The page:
The Sizzling summer has been a harsh reminder that there is urgent need to cool things down. Leaders of the developed nations of the G-8 did just that on June 8 in Germany. But having invited the emerging economies of the G-5 (Brazil, China, India, Russia and South Africa) to join them in con­sultation, the Big Eight showed their contempt for the proc­ess by unilaterally putting out a press release on June 8 of what purported to be an agreement.  It was to be reached at the G8-G5 meet the following day! The G-8 meet called for a 50 per cent reduction in greenhouse gas emissions by 2050 but also heard a homily from Bush to the effect that “nothing is going to happen in terms of substantial reductions unless China and India participate in reducing greenhouse gases”. This is from the leader of a nation responsible for emitting 24 per cent of annual global warming gases.

The G-5 was not amused and Brazil has called for sepa­rate annual summits of these nations to concert action on matters of concern to them. It is their argument that while they are as anxious as the rest to arrest global warming, this cannot be done at the cost of development and by perpetuat­ing poverty. They are seeking to take such measures as they can to adopt clean energy, but need the technologies and as­sistance to do so. Simultaneously, Third World agriculture, on which so large a part of their employment and incomes depend, cannot be undermined by cheap imports from the West, which hugely subsidizes its own farmers

China has announced an action plan to boost its 2005-level of energy efficiency by 20 per cent by 2010 by adopting energy saving technologies, enhancing use of renewable and planting more trees. India too has not been idle and is seeking to adopt cleaner technologies, switch to renewable like bio-fuels, encourage conservation and improve energy efficiency. As part of this drive, it has announced an R&D target to achieve a significant shift to hydrogen energy by 2020, espe­cially for vehicles.

These are all welcome measures and constitute no more than a beginning. Simple things like more efficient stoves and substituting fluorescent tubes for the familiar filament bulbs for lighting can conserve a good deal of energy. Day­light saving by time zoning is once again being mooted. Many forget that at the time of Independence, India had four time zones: “(tea) garden time” in Assam, Railway time in Cal­cutta (24 minutes ahead of I ST), Indian Standard Time and, if memory serves right, Karachi time in the west. A 60 to 75 or 90 minute differential across India’s 2500 km latitudinal width should not cause any confusion, People are likely to get used to it much sooner than it took to adjust to the changeover from the foot-pound to the decimal system.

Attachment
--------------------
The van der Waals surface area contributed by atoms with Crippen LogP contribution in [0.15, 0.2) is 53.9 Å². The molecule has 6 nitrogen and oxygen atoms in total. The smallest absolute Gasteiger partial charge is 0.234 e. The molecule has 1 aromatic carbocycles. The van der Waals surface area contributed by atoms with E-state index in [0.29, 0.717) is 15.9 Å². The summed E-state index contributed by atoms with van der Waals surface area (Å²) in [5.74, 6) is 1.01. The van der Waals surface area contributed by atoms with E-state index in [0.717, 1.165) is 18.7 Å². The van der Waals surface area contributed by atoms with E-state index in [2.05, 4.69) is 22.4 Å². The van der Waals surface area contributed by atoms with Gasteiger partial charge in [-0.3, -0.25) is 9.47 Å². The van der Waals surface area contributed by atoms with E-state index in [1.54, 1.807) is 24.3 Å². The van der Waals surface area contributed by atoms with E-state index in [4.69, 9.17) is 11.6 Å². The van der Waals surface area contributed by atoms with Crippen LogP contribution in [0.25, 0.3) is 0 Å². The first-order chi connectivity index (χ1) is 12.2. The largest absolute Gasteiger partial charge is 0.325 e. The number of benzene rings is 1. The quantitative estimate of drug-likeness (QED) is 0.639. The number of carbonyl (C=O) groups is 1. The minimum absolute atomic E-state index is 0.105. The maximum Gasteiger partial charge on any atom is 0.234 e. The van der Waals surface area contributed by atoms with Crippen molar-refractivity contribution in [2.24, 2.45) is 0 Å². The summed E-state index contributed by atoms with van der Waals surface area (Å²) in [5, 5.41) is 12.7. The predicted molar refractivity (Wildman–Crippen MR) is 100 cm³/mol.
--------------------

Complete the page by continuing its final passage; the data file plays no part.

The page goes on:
Other matters too need to be addressed, including so called lifestyle issues. Part of India’s current industrial growth is being driven by the automobile/truck and two-wheeler boom. Connectivity is of course important and vehicles and roads are an economic and social necessity. Vehicle manu­facturing capacities are being rapidly expanded. There is, however, a flip side to this.

What kind of transportation are we encouraging? Smaller cars or larger sedans and SUVs? Even more personal trans­port – often as a status symbol – or buses, mass transit systems and other forms of public transport? These carry more pas­sengers per unit of energy consumed and use less road and parking space, which pose their own problems, some of them with an energy component as well.

There is nothing infra dig about riding a bus if it is not over-crowded, clean, regular, and convenient. Many today enjoy transiting by the Metro in Delhi as it is quick, comfort­able, cheap and an altogether pleasant experience. Delhi, again, used to be a city of bicycles. No more. This is partly because distances have grown phenomenally. But more than that, the roads have become terribly congested, traffic rules are not observed, there are no reserved cycle tracks and, in­deed, the local authorities have done their best to make sidewalks pedestrian and cyclist-unfriendly while corers of rupees are wasted annually on “beautification” and useless “must spend by March 31” activity.

Likewise, suburban trains, fast trains and comfortable buses to dormitory townships and for longer inter-city travel (especially overnight), inland water transport: and coastal transport could make a world of difference to commuting short and longer distances, and goods transportation. It seems ri­diculous to fly from Delhi to Jaipur, Agra or Chandigarh if one can get to those places in less than two hours by a super-fast bullet train. Of course, these systems and improvements will call for investments. But the costs are likely to be less than that, of a business-as- usual trajectory while the savings, individual and social, are likely to be far greater.

This is not to suggest that cars and airlines need to be barred, but that dependence on them can be brought down without loss of efficiency. Given the spread of internet and the work-at-home and flexi-hour options these offer, there appears to be much room for innovation. With this, city de­signs and architecture too could change to become more ener­gy efficient.

This appears the way that India must travel. This will not be achieved in a day but piece by piece and through sys­tem-building. It can be done. India must do whatever it can energetically, to combat global warming.